Matthew Luzi has been pursuing true crime history in Chicago Heights for more than 25 years. He has contributed to A&E's biography of Al Capone, the History Channel's "Rogue's Gallery" program, and published works by John Binder, Jeff Thurston, and Art Bilek.
A CHICAGO PUBLIC LIBRARY BEST BOOK OF THE YEAR
"REVOLUTIONIZES OUR UNDERSTANDING OF AL CAPONE AND ELIOT NESS." — Matthew Pearl • "GRIPPING. READS LIKE A NOVEL." — Chicago magazine • "AN EXTRAORDINARY ACHIEVEMENT." — Sara Paretsky • "ESSENTIAL. THE TELLING IS SO EXPERTYLY DONE, IT'S HARD TO RESIST.” — Seattle Times • “A VERY GOOD BOOK. READS WITH FORCE AND STYLE.” — Chicago Tribune • “A DEFINITIVE ACCOUNT. MASTERFULLY WRITTEN.” — CrimeReads
Includes 115 photographs and a map of gangland Chicago.
In 1929, thirty-year-old gangster Al Capone ruled both Chicago's underworld and its corrupt government. To a public who scorned Prohibition, "Scarface" became a local hero and national celebrity. But after the brutal St. Valentine's Day Massacre transformed Capone into "Public Enemy Number One," the federal government found an unlikely new hero in a twenty-seven-year-old Prohibition agent named Eliot Ness. Chosen to head the legendary law enforcement team known as "The Untouchables," Ness set his sights on crippling Capone's criminal empire.
Today, no underworld figure is more iconic than Al Capone and no lawman as renowned as Eliot Ness. Yet in 2016 the Chicago Tribune wrote, "Al Capone still awaits the biographer who can fully untangle, and balance, the complexities of his life," while revisionist historians have continued to misrepresent Ness and his remarkable career.
Enter Max Allan Collins and A. Brad Schwartz, a unique and vibrant writing team combining the narrative skill of a master novelist with the scholarly rigor of a trained historian. Collins is the New York Times bestselling author of the gangster classic Road to Perdition. Schwartz is a rising-star historian whose work anticipated the fake-news phenomenon.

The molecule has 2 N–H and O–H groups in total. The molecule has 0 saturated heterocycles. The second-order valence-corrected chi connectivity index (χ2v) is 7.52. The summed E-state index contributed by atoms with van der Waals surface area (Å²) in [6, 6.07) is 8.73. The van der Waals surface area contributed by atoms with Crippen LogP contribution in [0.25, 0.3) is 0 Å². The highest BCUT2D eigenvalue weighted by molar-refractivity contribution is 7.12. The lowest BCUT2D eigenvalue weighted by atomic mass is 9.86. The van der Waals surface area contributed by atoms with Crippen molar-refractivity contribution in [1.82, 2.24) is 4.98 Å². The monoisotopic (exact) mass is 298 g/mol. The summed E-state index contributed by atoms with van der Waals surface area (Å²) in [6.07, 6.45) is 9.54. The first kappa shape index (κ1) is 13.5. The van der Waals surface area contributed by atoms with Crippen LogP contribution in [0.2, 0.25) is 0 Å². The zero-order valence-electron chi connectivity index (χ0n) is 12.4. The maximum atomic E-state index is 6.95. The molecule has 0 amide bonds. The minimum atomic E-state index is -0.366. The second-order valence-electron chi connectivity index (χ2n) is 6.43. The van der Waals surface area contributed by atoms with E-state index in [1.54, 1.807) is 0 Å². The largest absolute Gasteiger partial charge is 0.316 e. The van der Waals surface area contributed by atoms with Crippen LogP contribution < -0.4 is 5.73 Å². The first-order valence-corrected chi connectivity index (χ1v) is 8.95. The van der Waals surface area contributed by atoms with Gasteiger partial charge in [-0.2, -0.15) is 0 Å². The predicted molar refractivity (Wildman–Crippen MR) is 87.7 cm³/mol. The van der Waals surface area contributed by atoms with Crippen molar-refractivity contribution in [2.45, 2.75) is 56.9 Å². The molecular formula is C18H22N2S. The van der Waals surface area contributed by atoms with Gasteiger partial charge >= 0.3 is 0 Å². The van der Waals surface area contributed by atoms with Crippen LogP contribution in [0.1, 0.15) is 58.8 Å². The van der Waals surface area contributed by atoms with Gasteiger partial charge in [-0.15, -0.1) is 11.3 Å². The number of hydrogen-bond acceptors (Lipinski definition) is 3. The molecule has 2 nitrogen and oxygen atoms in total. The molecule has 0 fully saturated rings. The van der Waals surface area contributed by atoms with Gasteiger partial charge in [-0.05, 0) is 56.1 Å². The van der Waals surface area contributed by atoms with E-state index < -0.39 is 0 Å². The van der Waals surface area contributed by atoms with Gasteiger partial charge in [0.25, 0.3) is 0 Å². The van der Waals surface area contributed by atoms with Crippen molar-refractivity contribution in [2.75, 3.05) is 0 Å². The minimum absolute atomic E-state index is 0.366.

Scarface and the Untouchable draws upon decades of primary source research—including the personal papers of Ness and his associates, newly released federal files, and long-forgotten crime magazines containing interviews with the gangsters and G-men themselves. Collins and Schwartz have recaptured a bygone bullet-ridden era while uncovering the previously unrevealed truth behind Scarface's downfall. Together they have crafted the definitive work on Capone, Ness, and the battle for Chicago.
Alva Hunt and Hugh Gant began their infamous careers fencing automobile parts as the Florida land boom became a bust. After doing hard time in state jails, they emerged as bank robbers and embarked on a crime spree across the Deep South. In the end they were captured and served time in Leavenworth, Alcatraz and other penitentiaries. Their reign was one of terror for Florida and many Southern states. Their story reflects an intriguing period in Floridas own historythe Depression era and the desperate days when Southern gangsters were armed, notorious and deadly.
But the stories are still there, if you know where to look.
Mafioso Enriquez gives an insider′s view of how he devoted his life to the cause--the Mexican Mafia, La Familia Mexicana, also known as La Eme--only to find betrayal and disillusionment at the end of a bloody trail of violence that he followed for two decades.
And now, award-winning investigative journalist Chris Blatchford, with the unprecedented cooperation of Rene Enriquez, reveals the inner workings, secret meetings, and elaborate murder plots that make up the daily routine of the Mafia brothers. It is an intense, never-before-told story of a man who devoted his life to a bloody cause only to find betrayal and disillusionment.
Based on years of research and investigation, Chris Blatchford has delivered a historic narrative of a nefarious organization that will go down as a classic in mob literature.
Richard Kuklinski was Sammy the Bull Gravano's partner in the killing of Paul Castellano, then head of the Gambino crime family, at Sparks Steakhouse. Mob boss John Gotti hired him to torture and kill the neighbor who accidentally ran over his child. For an additional price, Kuklinski would make his victims suffer; he conducted this sadistic business with coldhearted intensity and shocking efficiency, never disappointing his customers. By his own estimate, he killed over two hundred men, taking enormous pride in his variety and ferocity of technique.
This trail of murder lasted over thirty years and took Kuklinski all over America and to the far corners of the earth, Brazil, Africa, and Europe. Along the way, he married, had three children, and put them through Catholic school. His daughter's medical condition meant regular stays in children's hospitals, where Kuklinski was remembered, not as a gangster, but as an affectionate father, extremely kind to children. Each Christmas found the Kuklinski home festooned in colorful lights; each summer was a succession of block parties.
His family never suspected a thing.
Richard Kuklinski is now the subject of the major motion picture titled "The Iceman"(2013), starring James Franco, Winona Ryder, Ray Liotta, and Chris Evans.